What causes changes in additional paid-in capital?

Companies generate finance through many different sources. The main source of finance for them is equity. Equity consists of the equity instruments of a company, usually ordinary shares, issued to shareholders.

A company issues these shares to its shareholders in exchange for compensation. Once shareholders buy shares, they can exchange them on the stock market.

Similarly, even investors that don’t buy shares directly issued by a company can purchase its shares and become a shareholder. Apart from the initial issue of shares, any subsequent transactions do not affect the accounts of a company.

They do affect other aspects such as ownership of the company, though. Under some laws, companies must also keep track of their shareholders, especially majority shareholders. However, the process does not have any financial impact.

The price of a stock in the stock market depends on several factors, which may be different from its issue price. However, the price of a stock in the market also affects its issue price. All stocks have a par value, which is its original price. However, a company may choose to charge more for its shares above its par value.

In that case, the company must split the amount it receives for the stock into par value and excess of par value. It must take the par value to the paid-in capital account and any amount received in excess of par to the additional paid-in capital account.

For example, if the par value of the stock of a company is $100 and it receives $150 for it, it must split it into its par value, $100, and excess of par value, $50. The company must take the $100 into its paid-in capital account and the $50 to its additional paid-in capital account. Some companies may also refer to the paid-in capital account as share capital and the additional paid-in capital account as share premium.

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What causes changes in additional paid-in capital?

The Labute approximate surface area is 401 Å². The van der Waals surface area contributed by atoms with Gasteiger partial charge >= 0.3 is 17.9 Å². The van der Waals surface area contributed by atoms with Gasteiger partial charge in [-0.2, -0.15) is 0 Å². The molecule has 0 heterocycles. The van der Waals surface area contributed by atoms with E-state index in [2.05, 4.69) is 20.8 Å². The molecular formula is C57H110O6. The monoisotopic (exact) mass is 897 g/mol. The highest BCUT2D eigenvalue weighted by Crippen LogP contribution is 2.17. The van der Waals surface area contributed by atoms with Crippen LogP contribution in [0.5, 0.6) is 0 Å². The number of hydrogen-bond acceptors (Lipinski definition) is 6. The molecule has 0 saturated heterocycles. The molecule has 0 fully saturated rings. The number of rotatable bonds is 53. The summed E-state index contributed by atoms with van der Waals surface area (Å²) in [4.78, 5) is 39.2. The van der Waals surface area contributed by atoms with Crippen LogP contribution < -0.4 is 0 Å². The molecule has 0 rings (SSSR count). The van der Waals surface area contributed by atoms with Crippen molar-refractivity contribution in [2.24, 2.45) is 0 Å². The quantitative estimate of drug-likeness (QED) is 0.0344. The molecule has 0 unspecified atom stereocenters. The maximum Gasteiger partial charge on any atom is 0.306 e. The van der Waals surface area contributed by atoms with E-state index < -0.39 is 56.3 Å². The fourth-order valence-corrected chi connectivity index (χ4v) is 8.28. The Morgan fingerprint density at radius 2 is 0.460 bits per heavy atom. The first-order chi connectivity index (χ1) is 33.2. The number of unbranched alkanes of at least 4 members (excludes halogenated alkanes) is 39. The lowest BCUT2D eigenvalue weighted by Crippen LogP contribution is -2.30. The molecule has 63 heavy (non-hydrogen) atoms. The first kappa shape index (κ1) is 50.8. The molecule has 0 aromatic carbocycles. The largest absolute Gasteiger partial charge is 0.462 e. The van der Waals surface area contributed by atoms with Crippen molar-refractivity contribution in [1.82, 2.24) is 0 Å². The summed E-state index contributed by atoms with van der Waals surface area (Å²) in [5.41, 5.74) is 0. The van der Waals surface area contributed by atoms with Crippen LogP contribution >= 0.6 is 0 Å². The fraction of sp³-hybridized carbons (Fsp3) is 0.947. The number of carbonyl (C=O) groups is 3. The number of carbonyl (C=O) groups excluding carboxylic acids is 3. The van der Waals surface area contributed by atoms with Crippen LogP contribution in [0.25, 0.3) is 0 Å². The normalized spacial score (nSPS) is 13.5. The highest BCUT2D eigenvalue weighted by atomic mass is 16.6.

There are different reasons for changes in the additional paid-in capital account. The account balance can either increase or decrease. However, usually, it does not decrease unless in some specific cases, which require a company to reduce the additional paid-in capital account before reducing the paid-in capital account.

New share issues

An increase in the additional paid-in capital balance of a company usually occurs during new share issues. As mentioned above, if the company receives compensation above the par value of the shares, it will affect the additional paid-in capital of the company. It is because accounting standards require the paid-in capital balance of a company to reflect only the par value of its issued shares.

However, since the company receives a higher compensation, it must record the excess amount as well. Therefore, it uses the additional paid-in capital account as a reserve account to reflect the excess above par amount it receives for issuing new shares.

Preferred shares issues

Apart from ordinary shares, companies can also issue preferred shares. Preferred shares give the holder a preference over ordinary shareholders when a company pays dividends or during liquidation.

Similar to ordinary shares, preferred shares also have a par value. If the company receives compensation over the par value of the preferred stock, it must record the excess amount in the additional paid-in capital account. Therefore, it can also cause an increase in the account.

Stock buybacks

Stock buybacks can also cause a change in the additional paid-in capital balance of a company. However, instead of increasing it, stock buybacks result in a decrease in it. Stock buybacks are when a company decides to buy back its already issued shares from its existing shareholders. Stock buybacks have the opposite effect of a new share issue for a company.

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However, a company must first net off the compensation it pays for stock buybacks against the additional paid-in capital balance and then the paid-in capital balance.

Liquidating dividends

When a company wants to pay dividends but does not have enough cash reserves to do so, it can use the additional paid-in capital account for it. That is known as liquidating dividends. Liquidating dividends, like stock buybacks, negatively impact the additional paid-in capital account of a company, instead of increasing it.

A company, when using liquidating dividends, must net off any excess dividends against its additional paid-in capital balance before setting it off against the paid-in capital balance.

Conclusion

The additional paid-in capital account of a company includes payments it receives more than the par value of its shares for newly issued shares. Additional paid-in capital can change due to several factors.

Usually, a new issue of shares or preferred shares above their par value will increase the additional paid-in capital account of a business. On the other hand, stock buyouts and liquidating dividends may cause a decrease in the account balance.

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